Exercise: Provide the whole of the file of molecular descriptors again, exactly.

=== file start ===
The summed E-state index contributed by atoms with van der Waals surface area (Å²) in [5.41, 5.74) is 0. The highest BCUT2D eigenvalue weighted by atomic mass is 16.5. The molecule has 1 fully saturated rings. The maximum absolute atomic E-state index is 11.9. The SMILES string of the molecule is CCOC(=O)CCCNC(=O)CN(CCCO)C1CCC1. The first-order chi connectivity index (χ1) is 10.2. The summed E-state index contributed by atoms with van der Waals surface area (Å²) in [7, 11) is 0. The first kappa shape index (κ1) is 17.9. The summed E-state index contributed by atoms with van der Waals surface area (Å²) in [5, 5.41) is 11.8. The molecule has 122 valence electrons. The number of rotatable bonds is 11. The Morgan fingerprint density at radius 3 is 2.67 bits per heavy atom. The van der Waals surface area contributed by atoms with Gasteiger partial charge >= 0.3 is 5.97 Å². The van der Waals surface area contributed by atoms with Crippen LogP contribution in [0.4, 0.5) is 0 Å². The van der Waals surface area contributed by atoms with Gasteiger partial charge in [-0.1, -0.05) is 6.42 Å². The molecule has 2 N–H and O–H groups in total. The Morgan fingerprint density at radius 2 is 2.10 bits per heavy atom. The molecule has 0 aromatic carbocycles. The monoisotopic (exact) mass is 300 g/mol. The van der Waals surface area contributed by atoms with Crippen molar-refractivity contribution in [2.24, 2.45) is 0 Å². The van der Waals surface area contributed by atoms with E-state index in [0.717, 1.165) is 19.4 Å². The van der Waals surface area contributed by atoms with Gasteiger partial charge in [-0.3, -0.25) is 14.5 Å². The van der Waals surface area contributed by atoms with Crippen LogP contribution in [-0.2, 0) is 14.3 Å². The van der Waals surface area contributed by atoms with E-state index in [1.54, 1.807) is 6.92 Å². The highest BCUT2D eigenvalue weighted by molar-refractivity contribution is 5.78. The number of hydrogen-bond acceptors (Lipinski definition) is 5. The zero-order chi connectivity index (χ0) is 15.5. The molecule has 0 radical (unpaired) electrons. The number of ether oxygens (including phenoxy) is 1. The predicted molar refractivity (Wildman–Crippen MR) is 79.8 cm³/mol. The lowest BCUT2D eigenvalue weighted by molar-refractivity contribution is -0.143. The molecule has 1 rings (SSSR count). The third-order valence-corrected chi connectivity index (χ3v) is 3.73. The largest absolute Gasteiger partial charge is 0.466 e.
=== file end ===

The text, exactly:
The summed E-state index contributed by atoms with van der Waals surface area (Å²) in [5.41, 5.74) is 0. The highest BCUT2D eigenvalue weighted by atomic mass is 16.5. The molecule has 1 fully saturated rings. The maximum absolute atomic E-state index is 11.9. The SMILES string of the molecule is CCOC(=O)CCCNC(=O)CN(CCCO)C1CCC1. The first-order chi connectivity index (χ1) is 10.2. The summed E-state index contributed by atoms with van der Waals surface area (Å²) in [7, 11) is 0. The first kappa shape index (κ1) is 17.9. The summed E-state index contributed by atoms with van der Waals surface area (Å²) in [5, 5.41) is 11.8. The molecule has 122 valence electrons. The number of rotatable bonds is 11. The Morgan fingerprint density at radius 3 is 2.67 bits per heavy atom. The van der Waals surface area contributed by atoms with Gasteiger partial charge >= 0.3 is 5.97 Å². The van der Waals surface area contributed by atoms with Crippen LogP contribution in [0.4, 0.5) is 0 Å². The van der Waals surface area contributed by atoms with Gasteiger partial charge in [-0.1, -0.05) is 6.42 Å². The molecule has 2 N–H and O–H groups in total. The Morgan fingerprint density at radius 2 is 2.10 bits per heavy atom. The molecule has 0 aromatic carbocycles. The monoisotopic (exact) mass is 300 g/mol. The van der Waals surface area contributed by atoms with Crippen molar-refractivity contribution in [2.24, 2.45) is 0 Å². The van der Waals surface area contributed by atoms with E-state index in [0.717, 1.165) is 19.4 Å². The van der Waals surface area contributed by atoms with Gasteiger partial charge in [-0.3, -0.25) is 14.5 Å². The van der Waals surface area contributed by atoms with Crippen LogP contribution in [-0.2, 0) is 14.3 Å². The van der Waals surface area contributed by atoms with E-state index in [1.54, 1.807) is 6.92 Å². The highest BCUT2D eigenvalue weighted by molar-refractivity contribution is 5.78. The number of hydrogen-bond acceptors (Lipinski definition) is 5. The zero-order chi connectivity index (χ0) is 15.5. The molecule has 0 radical (unpaired) electrons. The number of ether oxygens (including phenoxy) is 1. The predicted molar refractivity (Wildman–Crippen MR) is 79.8 cm³/mol. The lowest BCUT2D eigenvalue weighted by molar-refractivity contribution is -0.143. The molecule has 1 rings (SSSR count). The third-order valence-corrected chi connectivity index (χ3v) is 3.73. The largest absolute Gasteiger partial charge is 0.466 e.